In this example, assuming spherical particles for the polymer and using correlations by Qi et. al. (1996), one can estimate the mass fraction of components for the polymer for a stage in the column as follows,

X ik = ( X ik + 1 - X isk ) Φ ik + X isk ( 7 ) Φ ik = n = 1 6 n 2 π 2 exp ( - n 2 π 2 D i t k R p 2 ) ( 8 a ) t k = T res / N ( 8 b )
where:

    • Xisk=Surface mass fraction of component for polymer particle
    • Di=Diffusion coefficient for component for polymer (sqcm/s)
    • tk=Residence time for polymer for stage k(s)
    • Rp=Mean radius for polymer particle (cm).

If the component in the gas leaving a stage is assumed to be in equilibrium with the component on the surface of the polymer leaving the stage, the surface concentration for component in the polymer can be estimated from Hutchinson and Ray correlation (1987), for example, as follows,
X iskv *KVLE i *P atm *y ik *MW i/(1000*ρPE)  (9)
Log(KVLE i)=−2.38+1.08(T ci /T)2  (10a)
αv=(ρcr−ρPE)/(ρcr−ρam)  (10b)
where:

    • αv=Fraction amorphous phase for polymer
    • KVLEi=Equilibrium constant for component for polyethylene
    • Patm=Purge column pressure (atm)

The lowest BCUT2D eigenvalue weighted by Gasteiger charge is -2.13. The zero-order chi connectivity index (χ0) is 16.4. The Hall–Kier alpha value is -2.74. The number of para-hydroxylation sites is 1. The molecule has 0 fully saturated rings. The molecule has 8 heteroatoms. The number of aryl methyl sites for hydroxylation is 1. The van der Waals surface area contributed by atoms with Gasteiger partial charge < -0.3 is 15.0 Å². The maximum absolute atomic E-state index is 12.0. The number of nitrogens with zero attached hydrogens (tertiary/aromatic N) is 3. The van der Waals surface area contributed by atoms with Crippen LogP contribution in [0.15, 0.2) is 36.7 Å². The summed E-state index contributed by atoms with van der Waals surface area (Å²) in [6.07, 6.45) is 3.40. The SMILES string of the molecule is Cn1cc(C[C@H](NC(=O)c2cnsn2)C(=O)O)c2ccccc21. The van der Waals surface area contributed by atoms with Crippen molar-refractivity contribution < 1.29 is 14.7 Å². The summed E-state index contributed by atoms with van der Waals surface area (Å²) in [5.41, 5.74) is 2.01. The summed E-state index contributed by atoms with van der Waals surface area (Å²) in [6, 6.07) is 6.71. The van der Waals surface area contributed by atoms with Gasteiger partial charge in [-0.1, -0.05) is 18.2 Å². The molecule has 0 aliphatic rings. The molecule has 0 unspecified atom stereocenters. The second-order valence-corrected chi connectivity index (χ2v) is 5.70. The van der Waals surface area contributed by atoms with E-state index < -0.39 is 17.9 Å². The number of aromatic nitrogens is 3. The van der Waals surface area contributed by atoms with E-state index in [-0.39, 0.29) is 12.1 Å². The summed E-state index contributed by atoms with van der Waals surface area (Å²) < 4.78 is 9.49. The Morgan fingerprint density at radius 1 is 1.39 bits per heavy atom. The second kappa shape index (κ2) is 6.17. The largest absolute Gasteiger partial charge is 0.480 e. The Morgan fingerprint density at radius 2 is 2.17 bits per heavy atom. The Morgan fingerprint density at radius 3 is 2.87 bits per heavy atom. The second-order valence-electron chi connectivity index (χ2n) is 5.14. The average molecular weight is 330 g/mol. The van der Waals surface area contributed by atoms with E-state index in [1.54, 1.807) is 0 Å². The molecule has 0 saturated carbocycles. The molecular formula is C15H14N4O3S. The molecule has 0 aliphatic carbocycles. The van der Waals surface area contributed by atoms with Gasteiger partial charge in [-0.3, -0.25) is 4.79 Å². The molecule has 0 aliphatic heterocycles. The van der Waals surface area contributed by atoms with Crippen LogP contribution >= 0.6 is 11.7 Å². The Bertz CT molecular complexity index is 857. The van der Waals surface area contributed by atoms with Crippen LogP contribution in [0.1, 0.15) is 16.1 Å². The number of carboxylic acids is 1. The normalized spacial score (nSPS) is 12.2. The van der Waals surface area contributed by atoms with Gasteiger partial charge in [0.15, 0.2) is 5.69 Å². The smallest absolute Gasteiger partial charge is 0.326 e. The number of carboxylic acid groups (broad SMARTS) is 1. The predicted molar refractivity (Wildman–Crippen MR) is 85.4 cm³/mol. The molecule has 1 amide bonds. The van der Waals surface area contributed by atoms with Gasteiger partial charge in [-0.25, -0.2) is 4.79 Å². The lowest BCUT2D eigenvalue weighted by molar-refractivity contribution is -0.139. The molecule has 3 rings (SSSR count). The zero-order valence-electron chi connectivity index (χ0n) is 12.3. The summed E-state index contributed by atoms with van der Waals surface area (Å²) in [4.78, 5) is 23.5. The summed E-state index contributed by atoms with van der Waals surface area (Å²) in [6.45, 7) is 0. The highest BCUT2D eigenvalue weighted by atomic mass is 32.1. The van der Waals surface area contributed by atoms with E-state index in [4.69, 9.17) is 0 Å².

• yik=Mole fraction for component for purge gas leaving stage k
    • MWi=Molecular weight of component
    • ρPE=Polymer density (g/cc)
    • Tci=Critical temperature for a component
    • T=Temperature of purge column
    • ρam=Amorphous density of polymer (˜0.852 g/cc)
    • ρcr=Crystalline density of polymer (˜1.01 g/cc).

Hutchinson and Ray's correlations (equations 9-10) may accommodate a wide range of polyethylene resins, from the amorphous (e.g. LLDPE) to the less amorphous (e.g. HDPE). These exemplary correlations, therefore, are suitable for estimating hydrocarbon and non-hydrocarbon solubility in all polyethylene resins, from the loop slurry process or other processes.

D. Model Solution

In certain embodiments, the model may be solved by closing the overall material balance for the column, expressed as,
DF i =F iN+1 +G i0 −F i1 −G iN  (11).

The term DFi is the difference in material flow to and from the column for a component. In the examples, the model solution means driving this difference (DFi) to zero or to a negligible value (e.g., 10−6) for all components in the column. This solution method for the column is generally iterative with material flows to and from the column counter-current, with the feed streams (polymer and purge gas) known, and the product streams (degassed polymer and hydrocarbon-rich vapor) typically unknown a priori. Thus, in this example, an initial value of one of the product streams from the column, vapor (GiN) or polymer (Fi1), is estimated (e.g., an initial guess based on operating experience) to begin the column solution. The estimated stream is varied iteratively until generally all material balances for the column are closed. As an example, the vapor stream leaving the top of the column may be assumed and the steps in the algorithm in Table 2 followed to solve the material balance for the column.